There has been a lot of heady things to talk about. Obama announced that the stimulus worked last week, then a couple of days later we find that new unemployment claims jumped up again and "unexpectedly". If this is the stimulus working, I would hate to see what would have happened without it. Then this week we have the President's own national healthcare plan, with a nearly $1 trillion price tag, new government databases of your information, government oversight of insurance companies, but supposedly not a cent added to the deficit, even though at this writing it hasn't gone by the CBO.
But I digress. I'm feeling much less confrontational today. Haven't talked tech for a while, and the announcement of the poorly named iPad a couple of weeks ago has set my mind a whirling. My current phone is an older blackberry that was donated by my current boss. The calender is the best I've found on a phone yet, and I don't have to press a number multiple times to get the right letter when texting or looking for a name in the phone book. The feature that has gotten the most use (since I haven't been able to justify another $30 a month to get internet on it) is an ebook reader I found. (mobipocket if you're that interested). It reads .txt files great, so Project Gutenberg is one of my best friends right now, and can even make some pdfs ungarbled enough to read. Yet, because there is a ton of ebooks, mostly in pdf form on my hard drive, the Kindle and Pocket Reader are of great interest to me. And of course, music is a necessity, and this particular BB model doesn't have an SD card slot, so there isn't enough memory to utilize it as an mp3 player.
What does this have to do with the iPad? Well, like the iPhone before it, the iPad is being touted as a great Swiss Army knife gadget. Internet, music, books, pictures, the whole nine yards. But I start thinking is how well does it do all these things? Is it better for surfing the web than your laptop? Does it offer a better music listening experience than your mp3 player? Is the phone (for the iPhone) better than your regular, more dedicated device? Do any of these wonderful, one in all toys really perform their jobs better than three or four dedicated devices? If not, is the performance loss worth the convenience of the single device, a serious issue when we look to the iPad because that thing ain't fitting in your pocket, and I don't think we've quite reached the age of the man-purse.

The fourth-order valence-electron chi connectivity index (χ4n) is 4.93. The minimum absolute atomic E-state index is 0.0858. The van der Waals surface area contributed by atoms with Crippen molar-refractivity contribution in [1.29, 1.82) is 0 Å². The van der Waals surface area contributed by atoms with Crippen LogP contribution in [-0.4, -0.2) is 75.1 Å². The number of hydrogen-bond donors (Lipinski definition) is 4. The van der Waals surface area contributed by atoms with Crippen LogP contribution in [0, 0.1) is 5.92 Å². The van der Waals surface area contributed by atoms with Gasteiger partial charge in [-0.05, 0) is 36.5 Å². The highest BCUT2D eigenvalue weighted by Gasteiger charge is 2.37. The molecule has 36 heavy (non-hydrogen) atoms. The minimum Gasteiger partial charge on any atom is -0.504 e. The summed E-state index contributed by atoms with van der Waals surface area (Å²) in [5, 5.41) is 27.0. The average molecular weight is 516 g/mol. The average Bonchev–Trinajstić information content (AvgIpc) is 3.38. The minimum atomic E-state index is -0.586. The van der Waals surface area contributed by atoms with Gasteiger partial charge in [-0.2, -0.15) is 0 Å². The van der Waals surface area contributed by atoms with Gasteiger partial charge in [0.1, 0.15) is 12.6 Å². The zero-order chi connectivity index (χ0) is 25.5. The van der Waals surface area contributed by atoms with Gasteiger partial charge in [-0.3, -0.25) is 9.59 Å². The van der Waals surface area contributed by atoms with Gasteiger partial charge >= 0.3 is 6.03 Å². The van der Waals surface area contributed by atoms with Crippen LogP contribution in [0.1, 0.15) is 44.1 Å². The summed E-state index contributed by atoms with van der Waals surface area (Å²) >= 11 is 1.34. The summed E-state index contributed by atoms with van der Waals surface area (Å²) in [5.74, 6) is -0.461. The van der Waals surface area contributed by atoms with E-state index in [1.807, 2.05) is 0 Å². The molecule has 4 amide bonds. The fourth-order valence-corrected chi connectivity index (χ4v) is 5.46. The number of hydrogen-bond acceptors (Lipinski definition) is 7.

I will readily admit that I would rather carry a couple of devices that do things well for everyday use, and save the super device that does everything for special occasions. When more internet access is needed than the phone offers, that's what laptops and free hotspots are for. Same goes for music and reading. Maybe that's just me. Maybe the whole thing delves into the current "instant gratification" mindset we're running into nowadays...whoops, said I was going to stay light this time around. Anyway, we've seen "all that and a bag of chips" devices go down hard over the years. Any one remember the Ngage? (crickets) There's a reason for that, it tried to be a phone and a gaming system, and by all accounts, did pretty poorly at both. Why is the PSP so far behind the DS in the handheld market? IMHO, because the PSP is trying too hard to be a great catch all device for games, movies, music and internet instead of picking one thing, maybe two and doing those better than anyone else.
Granted, right now this is all strictly a question of academics. I'm not getting an iPad or iPhone anytime soon, or a Kindle or a Zune. But that's ok. It's much more fun trying to get these darn electronics to do what you want it to than knowing it does everything out of the box. The joy of overcoming those limits beats the convenience of no limits. Maybe....nah better save that one for a more serious entry too. :-D